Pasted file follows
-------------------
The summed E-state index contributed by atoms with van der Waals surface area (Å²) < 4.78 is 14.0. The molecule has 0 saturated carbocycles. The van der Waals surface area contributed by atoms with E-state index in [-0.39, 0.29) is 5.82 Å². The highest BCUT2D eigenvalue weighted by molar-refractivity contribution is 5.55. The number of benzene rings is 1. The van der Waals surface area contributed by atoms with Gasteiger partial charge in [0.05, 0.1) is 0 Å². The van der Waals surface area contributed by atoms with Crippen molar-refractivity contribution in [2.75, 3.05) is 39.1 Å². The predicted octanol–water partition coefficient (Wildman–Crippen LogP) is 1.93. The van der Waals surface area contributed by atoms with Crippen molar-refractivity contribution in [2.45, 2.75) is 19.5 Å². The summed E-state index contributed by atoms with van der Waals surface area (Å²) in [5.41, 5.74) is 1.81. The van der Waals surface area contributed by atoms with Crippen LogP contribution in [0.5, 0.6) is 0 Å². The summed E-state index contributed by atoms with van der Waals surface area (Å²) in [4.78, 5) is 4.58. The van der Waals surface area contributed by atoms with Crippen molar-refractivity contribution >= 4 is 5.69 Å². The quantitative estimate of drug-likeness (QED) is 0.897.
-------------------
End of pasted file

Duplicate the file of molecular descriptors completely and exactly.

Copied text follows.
The summed E-state index contributed by atoms with van der Waals surface area (Å²) < 4.78 is 14.0. The molecule has 0 saturated carbocycles. The van der Waals surface area contributed by atoms with E-state index in [-0.39, 0.29) is 5.82 Å². The highest BCUT2D eigenvalue weighted by molar-refractivity contribution is 5.55. The number of benzene rings is 1. The van der Waals surface area contributed by atoms with Gasteiger partial charge in [0.05, 0.1) is 0 Å². The van der Waals surface area contributed by atoms with Crippen molar-refractivity contribution in [2.75, 3.05) is 39.1 Å². The predicted octanol–water partition coefficient (Wildman–Crippen LogP) is 1.93. The van der Waals surface area contributed by atoms with Crippen molar-refractivity contribution in [2.45, 2.75) is 19.5 Å². The summed E-state index contributed by atoms with van der Waals surface area (Å²) in [5.41, 5.74) is 1.81. The van der Waals surface area contributed by atoms with Crippen LogP contribution in [0.5, 0.6) is 0 Å². The summed E-state index contributed by atoms with van der Waals surface area (Å²) in [4.78, 5) is 4.58. The van der Waals surface area contributed by atoms with Crippen molar-refractivity contribution >= 4 is 5.69 Å². The quantitative estimate of drug-likeness (QED) is 0.897.